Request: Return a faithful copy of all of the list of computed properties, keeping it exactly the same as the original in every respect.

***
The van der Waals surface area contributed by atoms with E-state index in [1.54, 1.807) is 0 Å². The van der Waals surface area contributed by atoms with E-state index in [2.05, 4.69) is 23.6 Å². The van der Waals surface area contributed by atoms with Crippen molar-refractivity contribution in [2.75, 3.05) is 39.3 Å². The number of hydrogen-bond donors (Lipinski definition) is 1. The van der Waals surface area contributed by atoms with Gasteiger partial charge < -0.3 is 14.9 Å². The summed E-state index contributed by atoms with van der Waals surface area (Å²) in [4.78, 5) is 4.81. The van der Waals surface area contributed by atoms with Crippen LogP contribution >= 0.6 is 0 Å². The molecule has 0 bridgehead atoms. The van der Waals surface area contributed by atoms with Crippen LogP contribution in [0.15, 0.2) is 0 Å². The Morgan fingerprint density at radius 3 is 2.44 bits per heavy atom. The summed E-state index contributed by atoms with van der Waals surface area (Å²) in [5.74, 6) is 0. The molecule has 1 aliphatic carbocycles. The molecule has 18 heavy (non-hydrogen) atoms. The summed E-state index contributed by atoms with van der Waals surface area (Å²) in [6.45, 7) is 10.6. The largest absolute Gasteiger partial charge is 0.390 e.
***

The van der Waals surface area contributed by atoms with E-state index in [1.54, 1.807) is 0 Å². The van der Waals surface area contributed by atoms with E-state index in [2.05, 4.69) is 23.6 Å². The van der Waals surface area contributed by atoms with Crippen molar-refractivity contribution in [2.75, 3.05) is 39.3 Å². The number of hydrogen-bond donors (Lipinski definition) is 1. The van der Waals surface area contributed by atoms with Gasteiger partial charge < -0.3 is 14.9 Å². The summed E-state index contributed by atoms with van der Waals surface area (Å²) in [4.78, 5) is 4.81. The van der Waals surface area contributed by atoms with Crippen LogP contribution >= 0.6 is 0 Å². The molecule has 0 bridgehead atoms. The van der Waals surface area contributed by atoms with Crippen LogP contribution in [0.15, 0.2) is 0 Å². The Morgan fingerprint density at radius 3 is 2.44 bits per heavy atom. The summed E-state index contributed by atoms with van der Waals surface area (Å²) in [5.74, 6) is 0. The molecule has 1 aliphatic carbocycles. The molecule has 18 heavy (non-hydrogen) atoms. The summed E-state index contributed by atoms with van der Waals surface area (Å²) in [6.45, 7) is 10.6. The largest absolute Gasteiger partial charge is 0.390 e.